I'd still like to figure out how to make more chiseled edges with Sculpey. I may just need to bake some blocks of sculpey and actually chisel it to make larger rocks and such. I'd also like to figure out how to sculpt teeth; I think my lack of dentistry skills is keeping me from sculpting other things.

Stone Lurker small update

The tentacles are attached. I think they've improved the look of my lurker; I really think the paint will bring everything together. Time to prime!

Saturday, March 3, 2012

Things made of stone (and Sculpey)

I've been wanting a stone lurker for my little D&D collection, but I don't like spending money on stuff that looks like rocks. It's not as good as most of the stuff out there, but it's handmade and it's mine. The lurker is baking in the oven right now. I've poked a few holes in its sides; this is where the tentacles will insert.

I'll make the tentacles out of green stuff. I won't make actual tentacles with suckers and planes and all- I'm gonna do the simple rolled-green stuff versions (I prefer the whip look over the tentacle look for the lurker, anyway.)

I'll also add some large rocks and gravel (and a couple grass tuffs) to the lurker to fill out the base. Looking a little further ahead, I think I will paint the eye as a giant gem (much like the beholder I recently posted.)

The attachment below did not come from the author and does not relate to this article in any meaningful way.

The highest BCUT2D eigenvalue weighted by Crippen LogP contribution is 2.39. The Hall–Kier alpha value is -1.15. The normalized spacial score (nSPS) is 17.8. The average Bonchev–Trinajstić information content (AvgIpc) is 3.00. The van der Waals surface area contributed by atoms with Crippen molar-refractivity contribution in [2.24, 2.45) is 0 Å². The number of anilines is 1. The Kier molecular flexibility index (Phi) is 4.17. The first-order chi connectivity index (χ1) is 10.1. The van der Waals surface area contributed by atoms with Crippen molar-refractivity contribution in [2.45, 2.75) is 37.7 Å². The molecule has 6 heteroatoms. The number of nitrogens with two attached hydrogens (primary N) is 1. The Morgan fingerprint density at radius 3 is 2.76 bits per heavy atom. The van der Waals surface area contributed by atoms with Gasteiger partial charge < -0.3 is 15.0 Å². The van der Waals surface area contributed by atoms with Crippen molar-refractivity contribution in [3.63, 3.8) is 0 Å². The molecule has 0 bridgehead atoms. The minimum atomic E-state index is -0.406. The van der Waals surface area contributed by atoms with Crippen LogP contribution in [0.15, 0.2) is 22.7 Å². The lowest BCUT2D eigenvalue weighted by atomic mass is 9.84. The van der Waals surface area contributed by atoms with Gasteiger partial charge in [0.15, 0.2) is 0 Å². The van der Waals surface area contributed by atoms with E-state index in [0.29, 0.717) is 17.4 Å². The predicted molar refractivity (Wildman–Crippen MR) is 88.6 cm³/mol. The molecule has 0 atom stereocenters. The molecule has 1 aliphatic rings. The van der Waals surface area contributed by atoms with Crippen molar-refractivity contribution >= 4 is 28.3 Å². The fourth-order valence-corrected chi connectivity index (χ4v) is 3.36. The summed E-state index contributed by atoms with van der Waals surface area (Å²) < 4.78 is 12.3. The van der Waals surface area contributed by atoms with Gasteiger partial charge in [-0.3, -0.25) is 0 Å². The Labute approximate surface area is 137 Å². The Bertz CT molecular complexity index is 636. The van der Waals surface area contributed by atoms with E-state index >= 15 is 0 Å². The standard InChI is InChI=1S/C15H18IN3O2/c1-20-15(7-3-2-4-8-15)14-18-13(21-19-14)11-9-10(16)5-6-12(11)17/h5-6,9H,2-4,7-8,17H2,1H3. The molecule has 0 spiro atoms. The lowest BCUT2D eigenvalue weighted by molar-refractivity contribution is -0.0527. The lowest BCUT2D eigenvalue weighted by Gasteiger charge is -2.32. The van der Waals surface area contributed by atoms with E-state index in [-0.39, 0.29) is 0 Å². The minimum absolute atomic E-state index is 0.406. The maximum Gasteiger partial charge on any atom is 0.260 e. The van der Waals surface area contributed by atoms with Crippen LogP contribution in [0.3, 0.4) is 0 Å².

I had some leftover Sculpey from the stone lurker's body, so I played around with it and managed to make a convincing dragon's head. I only did one side of the face- I wasn't very dedicated. But what to do with it? I didn't want to destroy it. In the end, I've decided it will be the stone head of some long-ago-broken statue. I think I'll use it to decorate a base. It's large, so it'd need to decorate the base of a large monster, which I don't have many to choose from, yet. Perhaps I could use it for one of my 54mm figures?

Friday, March 2, 2012

Hippogriff and Beholder repaints

Another couple figures for Jeff. he actually let me borrow these so I could test a couple priming techniques before tackling that black dragon. Since they were both primed, I went ahead and painted them up. They painted up really fast, being almost 90% drybrushed. 

I enjoyed trying something slightly different with the beholder's jewel-like eyes and teeth. I think I want my own beholder now.